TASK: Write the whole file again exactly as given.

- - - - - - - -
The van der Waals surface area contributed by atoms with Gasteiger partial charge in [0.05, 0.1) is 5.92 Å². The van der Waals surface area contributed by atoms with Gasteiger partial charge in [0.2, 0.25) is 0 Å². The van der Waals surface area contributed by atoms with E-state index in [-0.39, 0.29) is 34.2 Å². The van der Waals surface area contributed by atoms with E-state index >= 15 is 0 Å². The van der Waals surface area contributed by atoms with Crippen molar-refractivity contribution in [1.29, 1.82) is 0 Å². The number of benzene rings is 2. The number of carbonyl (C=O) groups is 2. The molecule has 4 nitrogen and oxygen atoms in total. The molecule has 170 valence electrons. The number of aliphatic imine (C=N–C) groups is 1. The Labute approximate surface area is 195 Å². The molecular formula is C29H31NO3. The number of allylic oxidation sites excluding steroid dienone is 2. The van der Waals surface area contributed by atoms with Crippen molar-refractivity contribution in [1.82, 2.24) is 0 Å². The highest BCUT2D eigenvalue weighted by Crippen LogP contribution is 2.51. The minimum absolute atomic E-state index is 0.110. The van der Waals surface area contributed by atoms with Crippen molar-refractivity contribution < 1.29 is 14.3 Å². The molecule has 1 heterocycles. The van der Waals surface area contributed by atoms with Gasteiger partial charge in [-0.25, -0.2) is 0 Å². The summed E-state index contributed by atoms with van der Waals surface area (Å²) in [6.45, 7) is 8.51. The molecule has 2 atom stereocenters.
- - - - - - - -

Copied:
The van der Waals surface area contributed by atoms with Gasteiger partial charge in [0.05, 0.1) is 5.92 Å². The van der Waals surface area contributed by atoms with Gasteiger partial charge in [0.2, 0.25) is 0 Å². The van der Waals surface area contributed by atoms with E-state index in [-0.39, 0.29) is 34.2 Å². The van der Waals surface area contributed by atoms with E-state index >= 15 is 0 Å². The van der Waals surface area contributed by atoms with Crippen molar-refractivity contribution in [1.29, 1.82) is 0 Å². The number of benzene rings is 2. The number of carbonyl (C=O) groups is 2. The molecule has 4 nitrogen and oxygen atoms in total. The molecule has 170 valence electrons. The number of aliphatic imine (C=N–C) groups is 1. The Labute approximate surface area is 195 Å². The molecular formula is C29H31NO3. The number of allylic oxidation sites excluding steroid dienone is 2. The van der Waals surface area contributed by atoms with Crippen molar-refractivity contribution in [1.82, 2.24) is 0 Å². The highest BCUT2D eigenvalue weighted by Crippen LogP contribution is 2.51. The minimum absolute atomic E-state index is 0.110. The van der Waals surface area contributed by atoms with Crippen molar-refractivity contribution < 1.29 is 14.3 Å². The molecule has 1 heterocycles. The van der Waals surface area contributed by atoms with Gasteiger partial charge in [-0.25, -0.2) is 0 Å². The summed E-state index contributed by atoms with van der Waals surface area (Å²) in [6.45, 7) is 8.51. The molecule has 2 atom stereocenters.